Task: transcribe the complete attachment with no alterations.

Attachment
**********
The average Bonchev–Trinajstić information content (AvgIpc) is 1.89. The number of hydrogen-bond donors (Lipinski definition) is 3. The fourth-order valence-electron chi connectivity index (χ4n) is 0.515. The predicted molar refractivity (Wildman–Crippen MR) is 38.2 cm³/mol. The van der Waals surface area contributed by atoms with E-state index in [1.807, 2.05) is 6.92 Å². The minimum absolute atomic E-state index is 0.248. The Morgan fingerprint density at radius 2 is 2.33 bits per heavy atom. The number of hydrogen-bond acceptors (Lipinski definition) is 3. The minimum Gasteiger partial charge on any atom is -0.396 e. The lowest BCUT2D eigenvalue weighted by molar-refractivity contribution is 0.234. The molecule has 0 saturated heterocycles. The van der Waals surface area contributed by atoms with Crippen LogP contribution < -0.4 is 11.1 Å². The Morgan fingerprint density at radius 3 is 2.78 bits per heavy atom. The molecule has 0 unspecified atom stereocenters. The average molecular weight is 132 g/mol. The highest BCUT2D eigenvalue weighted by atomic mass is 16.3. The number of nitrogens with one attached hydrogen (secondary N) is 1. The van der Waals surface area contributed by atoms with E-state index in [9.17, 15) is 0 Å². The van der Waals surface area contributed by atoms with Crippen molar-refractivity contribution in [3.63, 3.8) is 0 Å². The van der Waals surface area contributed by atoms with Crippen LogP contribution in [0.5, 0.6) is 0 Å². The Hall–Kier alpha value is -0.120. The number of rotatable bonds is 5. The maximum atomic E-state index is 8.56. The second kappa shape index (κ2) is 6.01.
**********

The average Bonchev–Trinajstić information content (AvgIpc) is 1.89. The number of hydrogen-bond donors (Lipinski definition) is 3. The fourth-order valence-electron chi connectivity index (χ4n) is 0.515. The predicted molar refractivity (Wildman–Crippen MR) is 38.2 cm³/mol. The van der Waals surface area contributed by atoms with E-state index in [1.807, 2.05) is 6.92 Å². The minimum absolute atomic E-state index is 0.248. The Morgan fingerprint density at radius 2 is 2.33 bits per heavy atom. The number of hydrogen-bond acceptors (Lipinski definition) is 3. The minimum Gasteiger partial charge on any atom is -0.396 e. The lowest BCUT2D eigenvalue weighted by molar-refractivity contribution is 0.234. The molecule has 0 saturated heterocycles. The van der Waals surface area contributed by atoms with Crippen LogP contribution < -0.4 is 11.1 Å². The Morgan fingerprint density at radius 3 is 2.78 bits per heavy atom. The molecule has 0 unspecified atom stereocenters. The average molecular weight is 132 g/mol. The highest BCUT2D eigenvalue weighted by atomic mass is 16.3. The number of nitrogens with one attached hydrogen (secondary N) is 1. The van der Waals surface area contributed by atoms with E-state index in [9.17, 15) is 0 Å². The van der Waals surface area contributed by atoms with Crippen molar-refractivity contribution in [3.63, 3.8) is 0 Å². The van der Waals surface area contributed by atoms with Crippen LogP contribution in [0.5, 0.6) is 0 Å². The Hall–Kier alpha value is -0.120. The number of rotatable bonds is 5. The maximum atomic E-state index is 8.56. The second kappa shape index (κ2) is 6.01.